The scope for intellectual and practice exchange through placements, study, research and
Practice in other countries, especially those in the global south, and SW responses to social problems
through community, remedial, activist, development practices [1,2,3,5,8] and pedagogy.
2. Contextualising poverty and social problems with reference to globalisation
Globalisation: lives and cultures transforming through accelerated (technological) changes in
communication, travel, trade (goods and people), movement of investment, jobs, services and people.[6]
Impact: growing inequality (between and within countries), environmental and human exploitation.
The evidence that economic inequality harms everyone in society by increasing social problems. [10]
The impact of past colonialism and current economic, linguistic and cultural influences (neocolonialism).
Questioning the efficacy of foreign aid when it is based on measures that increase poverty (austerity
and economic restructuring);[15] the risk and ethics of increased dependency. Supporting gender
equality and women-focused, indigenous responses through social development.[15]
The rise of and resistance to rich-friendly (neo-liberal) economic policies. The importance of
government, and maintaining revenue for redistribution to health and welfare services, living wages and
social protection.
Why human and environmental disasters occur;[4] the impact on poor people, migration and social
stability. Roles for social workers in environmental emergencies and in areas of political conflict.[9]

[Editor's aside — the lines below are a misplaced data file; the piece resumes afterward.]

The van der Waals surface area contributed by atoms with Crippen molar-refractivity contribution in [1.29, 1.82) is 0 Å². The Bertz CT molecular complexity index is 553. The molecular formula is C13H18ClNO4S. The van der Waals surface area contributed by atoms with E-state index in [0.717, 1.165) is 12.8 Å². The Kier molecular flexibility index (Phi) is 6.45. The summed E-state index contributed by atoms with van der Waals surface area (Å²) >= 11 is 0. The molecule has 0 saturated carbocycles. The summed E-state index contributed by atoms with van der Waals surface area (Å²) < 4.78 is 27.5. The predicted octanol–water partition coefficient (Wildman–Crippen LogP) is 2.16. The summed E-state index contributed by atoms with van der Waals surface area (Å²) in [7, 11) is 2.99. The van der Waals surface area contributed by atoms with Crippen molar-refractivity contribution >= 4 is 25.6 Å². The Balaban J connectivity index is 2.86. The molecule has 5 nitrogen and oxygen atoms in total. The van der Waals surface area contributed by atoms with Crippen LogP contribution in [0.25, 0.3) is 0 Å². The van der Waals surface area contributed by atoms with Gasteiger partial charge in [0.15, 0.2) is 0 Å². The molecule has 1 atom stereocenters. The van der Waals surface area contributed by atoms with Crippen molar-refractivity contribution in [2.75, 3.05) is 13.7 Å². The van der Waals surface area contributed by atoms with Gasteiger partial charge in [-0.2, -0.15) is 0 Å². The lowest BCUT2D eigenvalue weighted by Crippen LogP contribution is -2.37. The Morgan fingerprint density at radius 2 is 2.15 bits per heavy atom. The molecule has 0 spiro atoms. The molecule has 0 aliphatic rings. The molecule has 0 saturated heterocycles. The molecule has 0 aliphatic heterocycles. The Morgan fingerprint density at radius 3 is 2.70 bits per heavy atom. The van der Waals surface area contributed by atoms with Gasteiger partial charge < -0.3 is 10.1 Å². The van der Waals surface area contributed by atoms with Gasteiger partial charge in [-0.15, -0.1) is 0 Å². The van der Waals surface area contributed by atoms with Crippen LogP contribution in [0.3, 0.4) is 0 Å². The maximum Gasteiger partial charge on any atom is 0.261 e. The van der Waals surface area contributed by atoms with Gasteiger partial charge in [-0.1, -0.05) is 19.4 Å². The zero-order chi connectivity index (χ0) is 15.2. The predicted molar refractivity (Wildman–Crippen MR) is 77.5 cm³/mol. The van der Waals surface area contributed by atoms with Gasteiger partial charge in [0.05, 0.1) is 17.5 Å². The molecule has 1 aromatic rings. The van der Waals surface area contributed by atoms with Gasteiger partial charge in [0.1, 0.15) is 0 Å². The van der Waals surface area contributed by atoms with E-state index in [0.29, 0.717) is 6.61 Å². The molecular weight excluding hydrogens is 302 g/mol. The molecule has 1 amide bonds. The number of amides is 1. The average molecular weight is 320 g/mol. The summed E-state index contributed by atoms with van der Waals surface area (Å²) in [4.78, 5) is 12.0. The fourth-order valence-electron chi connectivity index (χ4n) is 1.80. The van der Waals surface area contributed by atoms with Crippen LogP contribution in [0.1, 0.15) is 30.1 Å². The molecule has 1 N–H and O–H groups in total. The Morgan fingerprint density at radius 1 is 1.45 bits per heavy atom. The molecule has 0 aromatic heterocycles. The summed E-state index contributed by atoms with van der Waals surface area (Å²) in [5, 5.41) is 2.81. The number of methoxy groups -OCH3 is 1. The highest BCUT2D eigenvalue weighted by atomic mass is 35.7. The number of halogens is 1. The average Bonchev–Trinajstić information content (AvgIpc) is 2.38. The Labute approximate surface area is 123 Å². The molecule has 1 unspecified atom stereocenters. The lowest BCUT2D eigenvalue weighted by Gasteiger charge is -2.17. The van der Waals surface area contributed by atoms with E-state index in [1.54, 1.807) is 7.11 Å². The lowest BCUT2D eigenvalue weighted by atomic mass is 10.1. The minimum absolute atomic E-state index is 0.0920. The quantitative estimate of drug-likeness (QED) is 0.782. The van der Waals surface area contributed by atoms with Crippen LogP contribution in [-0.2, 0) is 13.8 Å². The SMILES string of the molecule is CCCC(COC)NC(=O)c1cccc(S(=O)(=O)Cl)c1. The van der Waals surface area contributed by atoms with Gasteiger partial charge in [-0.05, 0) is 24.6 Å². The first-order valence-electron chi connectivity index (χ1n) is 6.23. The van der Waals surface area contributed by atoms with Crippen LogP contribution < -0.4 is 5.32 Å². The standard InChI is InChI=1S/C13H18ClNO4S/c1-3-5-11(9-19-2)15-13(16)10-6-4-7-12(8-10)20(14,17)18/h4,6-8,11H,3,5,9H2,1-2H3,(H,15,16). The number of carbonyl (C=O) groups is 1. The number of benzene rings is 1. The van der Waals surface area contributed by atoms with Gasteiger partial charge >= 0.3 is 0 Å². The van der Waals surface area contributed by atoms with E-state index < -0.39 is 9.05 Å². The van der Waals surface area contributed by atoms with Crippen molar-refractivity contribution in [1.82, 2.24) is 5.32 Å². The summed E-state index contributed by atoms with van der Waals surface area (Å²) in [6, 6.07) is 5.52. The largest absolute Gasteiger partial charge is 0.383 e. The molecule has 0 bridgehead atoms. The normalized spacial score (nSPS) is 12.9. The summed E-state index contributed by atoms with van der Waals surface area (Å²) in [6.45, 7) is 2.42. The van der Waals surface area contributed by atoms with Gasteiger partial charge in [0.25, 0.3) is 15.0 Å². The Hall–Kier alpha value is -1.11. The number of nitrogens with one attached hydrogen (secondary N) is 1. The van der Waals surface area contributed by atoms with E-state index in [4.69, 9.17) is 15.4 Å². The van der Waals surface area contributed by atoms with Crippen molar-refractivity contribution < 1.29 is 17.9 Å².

3. International perspectives in UK social work practice
The impact of poverty, relative poverty and inequality on the prevalence and nature of social problems
in the UK;[10] making links between the UK’s foreign and domestic policies and global inequality.
How social problems are constructed and responded to in other countries and cultures by comparing
the UK with other countries and their welfare regimes.
Migration (the reasons for global, regional and local movements of people, and evidence-based global
comparative migration statistics) in order to contextualise political rhetoric, government responses and
to challenge racism, myths and discrimination, in self and among colleagues.
Human rights (UN and European Conventions), and their role in helping to prevent poverty, kidnapping,
political conflict and war, genocide, torture, territorial oppression and land grabbing, oppression,
slavery, natural and human disasters in the environment. How domestic organisational policies,
professional guidance and protocols incorporate international law and conventions and impact on local
Support for members of a diaspora in the UK, and abroad, when service users’ needs cross borders.
‘Act in the best interest of the child’; prioritising eligibility as children (e.g. unaccompanied asylum
seeking children, child soldiers, trafficked children). Support individuals affected by injustices in the
asylum system, e.g. abuse, lack of financial support, restrictions on work and challenges to sexual
How incomers are subject to media attention, politically orientated moral panics, labelling and social
exclusion while experiencing surveillance, violence and marginalisation; applying sociological theory.
Challenging oppressive attitudes and policies towards international service users (e.g. immigrants,
asylum seekers, Roma and travellers) with reference to rights and professional values.
Produced in partnership to support curriculum
development in initial social work education (2012)
Ethical reasoning skills for moral dilemmas arising in practice: ‘law breakers’ (persons trafficked or
smuggled) needing protection under the law; respecting cultural practices while upholding human
Professional role and values; avoiding cultural relativism.[1] Ensuring protection of persons subject to
abusive cultural practices (genital cutting, forced marriage, witchcraft and honour killing).
Awareness of mental distress following forced migration, while not underestimating resilience.